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Viewfinder VS captured image. Help please

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I have , for a long time , been under the impression that SLR cameras capture the exact image seen in the viewfinder.

I'm finding for some reason that this is not the case with digital.

Also, I'm not so sure it was the case with my Minolta 700si 35mm film camera.

On the Sony A550, the processed image, is larger than the image seen in the viewfinder before the shot.

In other words, if I put the edge of the frame in the viewfinder, on a lateral line and then snap the shot, the processed image overlaps the line.

This is hard to explain.

I'm wondering if there is a setting that allows to capture the exact image seen in the viewfinder?????

I've noted that when I change aspect ratios and megapixels, this does change some but it is still not the exact image seen in the viewfinder.

Anyone?
 
I believe there is normally a magnification factor in most viewfinders.
 
That's just how the camera was designed. I remember reading about it in my user manual a couple of yrs ago.

You could just crop it during post processing.
 
You really want to over shoot anyways. This gives you room to refine the crop later. So, look at it as a positive.
 
Thank you.
I found the problem.

16:9 aspect ratio changes the image capture seen in the viewfinder.

I changed that back to 3:2 aspect ratio which is the equivalent of a 35mm.
The camera became MUCH MORE viewfinder to processed image friendly.

Obviously I don't know what I'm doing.
But alas , all is not lost.
I'm trying to figure it all out.
 
I have , for a long time , been under the impression that SLR cameras capture the exact image seen in the viewfinder...

You have been living with a false impression. Almost none ever have.

With a few exceptions, neither film nor digital SLRs have extremely accurate VFs. In almost all cases the VF image is 5-10% smaller area than the actual film or sensor. Making an SLR VF perfectly accurate is extremely difficult (read: expensive).
 
I have , for a long time , been under the impression that SLR cameras capture the exact image seen in the viewfinder...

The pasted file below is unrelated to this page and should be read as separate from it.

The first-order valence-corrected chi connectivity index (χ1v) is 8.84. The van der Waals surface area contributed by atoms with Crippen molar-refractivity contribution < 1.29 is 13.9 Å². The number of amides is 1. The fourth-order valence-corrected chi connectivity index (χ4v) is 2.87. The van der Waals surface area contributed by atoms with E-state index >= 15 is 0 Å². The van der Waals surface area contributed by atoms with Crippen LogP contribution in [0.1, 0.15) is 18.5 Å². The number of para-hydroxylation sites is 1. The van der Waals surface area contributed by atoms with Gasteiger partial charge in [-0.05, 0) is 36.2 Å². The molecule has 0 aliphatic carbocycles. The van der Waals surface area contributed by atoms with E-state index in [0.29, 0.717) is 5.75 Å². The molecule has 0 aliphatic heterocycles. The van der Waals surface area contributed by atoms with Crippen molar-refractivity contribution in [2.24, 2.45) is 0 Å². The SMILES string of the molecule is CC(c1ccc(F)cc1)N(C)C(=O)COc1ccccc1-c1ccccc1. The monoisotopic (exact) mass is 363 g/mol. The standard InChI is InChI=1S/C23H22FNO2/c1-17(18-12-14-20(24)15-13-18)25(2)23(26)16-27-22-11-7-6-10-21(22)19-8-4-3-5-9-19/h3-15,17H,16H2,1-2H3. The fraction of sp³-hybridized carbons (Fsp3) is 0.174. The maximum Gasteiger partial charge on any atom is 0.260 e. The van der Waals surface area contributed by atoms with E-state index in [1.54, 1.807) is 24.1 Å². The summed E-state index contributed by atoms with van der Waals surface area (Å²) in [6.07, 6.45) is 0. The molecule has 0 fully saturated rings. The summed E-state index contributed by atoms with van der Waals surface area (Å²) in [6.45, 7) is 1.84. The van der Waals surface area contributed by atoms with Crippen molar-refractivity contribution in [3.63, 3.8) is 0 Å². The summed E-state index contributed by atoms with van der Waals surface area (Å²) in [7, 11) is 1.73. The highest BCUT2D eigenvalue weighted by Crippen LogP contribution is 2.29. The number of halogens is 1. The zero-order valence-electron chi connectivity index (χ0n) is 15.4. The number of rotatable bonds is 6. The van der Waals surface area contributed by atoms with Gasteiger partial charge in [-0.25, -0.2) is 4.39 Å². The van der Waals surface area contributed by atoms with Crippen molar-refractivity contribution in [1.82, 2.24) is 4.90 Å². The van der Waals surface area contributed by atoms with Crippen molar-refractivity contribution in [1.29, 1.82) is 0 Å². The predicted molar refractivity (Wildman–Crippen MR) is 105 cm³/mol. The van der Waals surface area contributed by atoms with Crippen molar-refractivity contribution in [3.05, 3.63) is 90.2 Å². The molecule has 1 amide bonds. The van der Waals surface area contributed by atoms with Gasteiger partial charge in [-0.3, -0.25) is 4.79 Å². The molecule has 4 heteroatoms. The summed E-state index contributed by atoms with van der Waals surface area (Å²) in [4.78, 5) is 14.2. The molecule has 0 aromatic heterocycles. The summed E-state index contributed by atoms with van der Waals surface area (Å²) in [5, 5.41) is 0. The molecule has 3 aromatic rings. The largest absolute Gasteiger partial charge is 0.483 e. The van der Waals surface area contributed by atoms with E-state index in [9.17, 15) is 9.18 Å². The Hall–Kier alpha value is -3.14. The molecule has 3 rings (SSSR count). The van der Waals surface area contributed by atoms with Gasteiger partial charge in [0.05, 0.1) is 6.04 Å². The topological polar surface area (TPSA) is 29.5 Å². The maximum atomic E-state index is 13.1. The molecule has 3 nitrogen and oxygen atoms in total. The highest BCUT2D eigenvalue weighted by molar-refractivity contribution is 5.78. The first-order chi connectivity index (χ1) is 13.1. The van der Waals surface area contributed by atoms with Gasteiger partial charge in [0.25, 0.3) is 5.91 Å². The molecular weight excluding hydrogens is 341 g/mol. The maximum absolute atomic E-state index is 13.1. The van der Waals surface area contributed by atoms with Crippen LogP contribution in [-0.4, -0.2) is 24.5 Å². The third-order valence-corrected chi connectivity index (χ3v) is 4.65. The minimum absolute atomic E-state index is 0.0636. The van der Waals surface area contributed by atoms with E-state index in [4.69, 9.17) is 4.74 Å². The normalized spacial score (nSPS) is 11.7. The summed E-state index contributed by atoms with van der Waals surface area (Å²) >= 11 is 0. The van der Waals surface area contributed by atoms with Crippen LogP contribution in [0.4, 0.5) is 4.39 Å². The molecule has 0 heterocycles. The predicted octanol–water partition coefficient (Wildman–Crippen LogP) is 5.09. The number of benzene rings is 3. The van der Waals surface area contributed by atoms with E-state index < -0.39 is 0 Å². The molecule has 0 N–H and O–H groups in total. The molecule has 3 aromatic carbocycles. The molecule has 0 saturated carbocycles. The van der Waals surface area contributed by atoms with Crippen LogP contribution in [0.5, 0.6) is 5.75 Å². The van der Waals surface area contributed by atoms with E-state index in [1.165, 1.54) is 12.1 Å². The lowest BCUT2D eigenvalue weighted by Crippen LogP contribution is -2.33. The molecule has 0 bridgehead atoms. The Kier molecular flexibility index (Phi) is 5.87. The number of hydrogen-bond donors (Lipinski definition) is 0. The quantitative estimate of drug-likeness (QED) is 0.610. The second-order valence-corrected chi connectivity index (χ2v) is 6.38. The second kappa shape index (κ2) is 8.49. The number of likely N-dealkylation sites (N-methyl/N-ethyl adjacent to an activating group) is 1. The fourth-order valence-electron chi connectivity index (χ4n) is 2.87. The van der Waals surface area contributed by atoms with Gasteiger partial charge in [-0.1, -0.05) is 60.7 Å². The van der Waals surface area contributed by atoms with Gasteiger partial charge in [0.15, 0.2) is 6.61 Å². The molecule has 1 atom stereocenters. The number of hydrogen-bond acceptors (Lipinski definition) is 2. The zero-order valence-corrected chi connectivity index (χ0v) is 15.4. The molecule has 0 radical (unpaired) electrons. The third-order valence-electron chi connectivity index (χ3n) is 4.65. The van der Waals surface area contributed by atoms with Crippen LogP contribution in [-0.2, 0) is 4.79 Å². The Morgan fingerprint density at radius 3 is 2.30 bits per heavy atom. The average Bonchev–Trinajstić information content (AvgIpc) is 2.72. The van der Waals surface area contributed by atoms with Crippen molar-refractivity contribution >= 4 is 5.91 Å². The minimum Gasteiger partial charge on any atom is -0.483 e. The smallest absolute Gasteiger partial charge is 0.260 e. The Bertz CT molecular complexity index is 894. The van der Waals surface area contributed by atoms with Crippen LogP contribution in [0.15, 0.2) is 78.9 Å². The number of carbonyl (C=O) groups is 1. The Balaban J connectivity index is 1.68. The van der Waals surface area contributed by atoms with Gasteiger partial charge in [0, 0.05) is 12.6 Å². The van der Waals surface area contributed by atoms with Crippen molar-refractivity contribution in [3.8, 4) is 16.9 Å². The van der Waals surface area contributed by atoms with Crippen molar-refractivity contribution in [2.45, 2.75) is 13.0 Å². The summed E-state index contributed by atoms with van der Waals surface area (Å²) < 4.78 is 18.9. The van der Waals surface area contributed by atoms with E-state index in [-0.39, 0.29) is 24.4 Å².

You have been living with a false impression. Almost none ever have.

With a few exceptions, neither film nor digital SLRs have extremely accurate VFs. In almost all cases the VF image is 5-10% smaller area than the actual film or sensor. Making an SLR VF perfectly accurate is extremely difficult (read: expensive).
+1. If you look most cameras will have a specification for viewfinder coverage area. I think mine is about 95%, which means that 5% of what will be captured by my camera cannot be seen through the viewfinder. I've just adjusted to cropping that extra out of my images.
 
I do not think it is going to be exactly the same, but in general, those camera bodies that cost more have more coverage.

My Canon 40D claims to be 95% frame coverage while 1Ds MKIII is 100%.

And your A550 also claims to be 95% frame coverage.
 
When you look in the viewfinder the lens is kept wide open so the viewfinder is a bright as possible.

When the shutter is released, or a DOF preview button is pressed, THEN the lens aperture is physically set by the camera.

At any rate the light path to get the scene up to the eye is different than the light path to the image sensor.
Additionally, the image sensor doesn't work like your eye does.


360px-SLR_cross_section_svg.png





Cross-section view of DSLR system:
  1. 4-element lens
  2. Reflex mirror
  3. Focal-plane shutter
  4. Image sensor
  5. Matte focusing screen
  6. Condenser lens
  7. Pentaprism or Pentamirror
  8. Eyepiece
I, Cburnett, the copyright holder of this work, hereby publish it under the following licenses:
Permission is granted to copy, distribute and/or modify this document under the terms of the GNU Free Documentation License, Version 1.2 or any later version published by the Free Software Foundation; with no Invariant Sections, no Front-Cover Texts, and no Back-Cover Texts. A copy of the license is included in the section entitled "GNU Free Documentation License".
 
thank you all for being so helpful.

The 3.2 aspect ratio cured the problem I was having.
With this ratio, a bit more is captured " evenly on all sides" than what I see in the viewfinder.

The 16:9 ratio distorts the processed image. Dont ask me why.
I'M QUITE OBVIOUSLY A ROOKIE.
 

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